How Should American Immigration Law Treat Foreign Analogs of American Adoption?
American law generally, and American immigration law in particular, generally treats adopted children the same as biological children. In the process, American law necessarily has to consider foreign adoption law in deciding how to treat children adopted in foreign countries.
But of course figuring out what exactly constitutes adoption under foreign law can sometimes be difficult, especially if the foreign country has a different sort of legal system from ours (see, e.g., Kaho v. Ilchert (9th Cir. 1985), involving Tongan customary law). Afianian v. Wolf, decided in September by Judge Fernando M. Olguin (C.D. Cal.), illustrates this.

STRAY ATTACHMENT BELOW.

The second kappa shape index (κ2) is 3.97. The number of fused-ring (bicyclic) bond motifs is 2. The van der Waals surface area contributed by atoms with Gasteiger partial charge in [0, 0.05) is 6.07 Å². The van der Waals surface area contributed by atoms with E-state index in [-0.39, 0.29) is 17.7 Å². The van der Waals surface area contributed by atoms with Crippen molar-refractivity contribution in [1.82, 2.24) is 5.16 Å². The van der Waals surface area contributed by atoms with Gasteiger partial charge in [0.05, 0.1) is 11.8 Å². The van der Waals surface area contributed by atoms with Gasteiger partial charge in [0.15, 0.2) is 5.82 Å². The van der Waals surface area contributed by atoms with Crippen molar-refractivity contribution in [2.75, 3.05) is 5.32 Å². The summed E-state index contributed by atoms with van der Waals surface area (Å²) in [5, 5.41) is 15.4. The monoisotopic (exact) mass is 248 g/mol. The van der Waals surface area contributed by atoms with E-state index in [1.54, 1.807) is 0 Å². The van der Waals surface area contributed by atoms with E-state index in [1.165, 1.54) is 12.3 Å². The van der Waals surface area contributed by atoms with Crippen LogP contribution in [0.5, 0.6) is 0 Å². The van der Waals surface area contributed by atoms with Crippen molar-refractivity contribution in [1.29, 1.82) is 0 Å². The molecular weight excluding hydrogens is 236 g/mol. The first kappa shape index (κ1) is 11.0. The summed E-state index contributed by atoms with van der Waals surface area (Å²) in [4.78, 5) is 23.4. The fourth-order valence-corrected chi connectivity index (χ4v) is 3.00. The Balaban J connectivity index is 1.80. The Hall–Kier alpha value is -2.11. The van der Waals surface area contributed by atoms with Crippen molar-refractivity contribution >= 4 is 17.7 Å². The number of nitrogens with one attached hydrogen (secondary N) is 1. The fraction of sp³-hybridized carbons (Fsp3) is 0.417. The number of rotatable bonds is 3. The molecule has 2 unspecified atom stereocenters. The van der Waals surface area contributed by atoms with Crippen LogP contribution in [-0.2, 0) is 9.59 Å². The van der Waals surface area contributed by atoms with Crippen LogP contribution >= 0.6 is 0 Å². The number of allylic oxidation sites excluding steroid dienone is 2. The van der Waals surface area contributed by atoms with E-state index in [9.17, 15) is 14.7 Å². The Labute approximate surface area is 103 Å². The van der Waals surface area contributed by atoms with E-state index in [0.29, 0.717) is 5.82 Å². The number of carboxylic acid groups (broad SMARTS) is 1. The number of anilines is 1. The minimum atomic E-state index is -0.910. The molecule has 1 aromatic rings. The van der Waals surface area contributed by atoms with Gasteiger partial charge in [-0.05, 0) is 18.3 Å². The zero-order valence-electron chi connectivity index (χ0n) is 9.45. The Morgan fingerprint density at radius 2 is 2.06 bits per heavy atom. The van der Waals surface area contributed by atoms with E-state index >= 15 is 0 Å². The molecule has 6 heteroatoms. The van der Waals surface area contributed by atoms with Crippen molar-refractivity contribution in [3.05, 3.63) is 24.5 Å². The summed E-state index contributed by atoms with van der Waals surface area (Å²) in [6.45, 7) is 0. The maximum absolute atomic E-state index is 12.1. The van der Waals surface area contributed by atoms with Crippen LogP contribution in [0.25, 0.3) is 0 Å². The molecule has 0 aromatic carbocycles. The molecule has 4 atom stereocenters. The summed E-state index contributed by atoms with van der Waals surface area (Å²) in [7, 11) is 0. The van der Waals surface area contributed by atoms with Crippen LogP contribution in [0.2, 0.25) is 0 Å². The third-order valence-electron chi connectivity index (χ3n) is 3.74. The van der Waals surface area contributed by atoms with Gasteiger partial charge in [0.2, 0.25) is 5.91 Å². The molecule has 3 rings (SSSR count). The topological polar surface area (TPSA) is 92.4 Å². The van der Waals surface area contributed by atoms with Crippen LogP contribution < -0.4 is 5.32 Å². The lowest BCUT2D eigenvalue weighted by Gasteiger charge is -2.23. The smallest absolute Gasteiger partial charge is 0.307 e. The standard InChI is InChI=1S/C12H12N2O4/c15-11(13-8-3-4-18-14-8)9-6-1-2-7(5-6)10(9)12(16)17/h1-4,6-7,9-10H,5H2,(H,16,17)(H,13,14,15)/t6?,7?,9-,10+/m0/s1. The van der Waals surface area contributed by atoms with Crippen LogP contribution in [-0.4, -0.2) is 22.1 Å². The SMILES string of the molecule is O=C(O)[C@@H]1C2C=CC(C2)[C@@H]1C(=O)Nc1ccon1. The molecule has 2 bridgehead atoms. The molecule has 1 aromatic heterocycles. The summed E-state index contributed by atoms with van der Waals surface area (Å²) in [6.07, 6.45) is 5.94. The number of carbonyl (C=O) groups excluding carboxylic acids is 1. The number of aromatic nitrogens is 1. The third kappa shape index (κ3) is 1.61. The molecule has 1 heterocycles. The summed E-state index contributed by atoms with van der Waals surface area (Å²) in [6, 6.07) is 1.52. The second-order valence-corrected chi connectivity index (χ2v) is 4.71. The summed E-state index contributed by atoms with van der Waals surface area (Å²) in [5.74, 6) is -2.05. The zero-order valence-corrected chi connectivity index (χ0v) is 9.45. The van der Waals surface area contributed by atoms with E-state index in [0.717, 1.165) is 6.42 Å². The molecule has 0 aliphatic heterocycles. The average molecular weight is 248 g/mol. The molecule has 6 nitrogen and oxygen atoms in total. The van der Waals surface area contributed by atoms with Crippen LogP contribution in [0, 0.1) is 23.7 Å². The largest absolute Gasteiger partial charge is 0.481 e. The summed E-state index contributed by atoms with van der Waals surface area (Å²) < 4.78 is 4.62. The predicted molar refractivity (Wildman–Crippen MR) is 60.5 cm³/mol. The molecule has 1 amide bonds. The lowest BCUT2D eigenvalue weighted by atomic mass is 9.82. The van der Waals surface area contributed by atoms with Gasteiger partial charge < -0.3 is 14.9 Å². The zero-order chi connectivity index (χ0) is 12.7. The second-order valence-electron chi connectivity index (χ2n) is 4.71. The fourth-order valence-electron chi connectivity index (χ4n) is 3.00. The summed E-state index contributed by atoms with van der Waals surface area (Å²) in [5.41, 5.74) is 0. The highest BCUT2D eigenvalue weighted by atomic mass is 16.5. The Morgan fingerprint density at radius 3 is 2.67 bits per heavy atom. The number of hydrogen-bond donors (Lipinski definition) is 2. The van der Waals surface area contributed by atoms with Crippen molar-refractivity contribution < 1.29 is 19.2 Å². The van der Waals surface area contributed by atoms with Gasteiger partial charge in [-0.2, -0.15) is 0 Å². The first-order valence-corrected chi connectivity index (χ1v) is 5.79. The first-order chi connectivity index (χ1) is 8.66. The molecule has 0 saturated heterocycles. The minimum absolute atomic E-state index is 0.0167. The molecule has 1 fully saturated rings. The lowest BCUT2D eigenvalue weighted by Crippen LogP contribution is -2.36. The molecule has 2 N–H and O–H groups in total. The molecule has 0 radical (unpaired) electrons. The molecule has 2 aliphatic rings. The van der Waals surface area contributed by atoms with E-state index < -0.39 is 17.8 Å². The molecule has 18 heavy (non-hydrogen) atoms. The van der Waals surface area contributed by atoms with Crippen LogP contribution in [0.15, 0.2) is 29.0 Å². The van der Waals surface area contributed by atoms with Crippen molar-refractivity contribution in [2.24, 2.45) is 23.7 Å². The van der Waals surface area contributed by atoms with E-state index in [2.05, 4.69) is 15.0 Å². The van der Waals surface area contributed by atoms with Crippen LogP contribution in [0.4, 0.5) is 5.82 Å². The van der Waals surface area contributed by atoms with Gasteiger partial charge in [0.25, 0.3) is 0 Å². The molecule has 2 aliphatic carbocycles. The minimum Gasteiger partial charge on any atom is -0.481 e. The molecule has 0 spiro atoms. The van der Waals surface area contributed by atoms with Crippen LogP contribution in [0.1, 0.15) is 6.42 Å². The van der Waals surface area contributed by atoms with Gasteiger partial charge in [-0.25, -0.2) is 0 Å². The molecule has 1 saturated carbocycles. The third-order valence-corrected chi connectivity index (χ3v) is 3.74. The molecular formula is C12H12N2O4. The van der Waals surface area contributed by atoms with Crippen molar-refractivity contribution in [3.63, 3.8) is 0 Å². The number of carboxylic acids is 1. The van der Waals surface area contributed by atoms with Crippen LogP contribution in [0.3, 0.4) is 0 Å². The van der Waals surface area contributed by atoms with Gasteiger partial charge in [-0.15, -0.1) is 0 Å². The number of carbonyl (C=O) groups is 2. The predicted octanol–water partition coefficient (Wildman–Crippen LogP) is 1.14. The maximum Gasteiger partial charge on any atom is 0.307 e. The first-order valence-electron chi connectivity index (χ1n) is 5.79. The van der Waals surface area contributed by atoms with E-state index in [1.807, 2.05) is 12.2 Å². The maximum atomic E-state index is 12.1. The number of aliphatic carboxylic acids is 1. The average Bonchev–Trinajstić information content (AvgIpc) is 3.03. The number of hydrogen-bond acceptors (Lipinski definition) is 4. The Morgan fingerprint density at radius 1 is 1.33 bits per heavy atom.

Zahra Afianian, a lawful permanent resident of the U.S., filed an immigration petition on behalf of Yasaman Yaghoot, as Afianian’s adopted daughter. “Yaghoot’s biological parents died when she was three-years old, and plaintiff is her maternal grandmother. After Yaghoot’s parents died, her maternal grandparents, including plaintiff, and her paternal grandparents fought over
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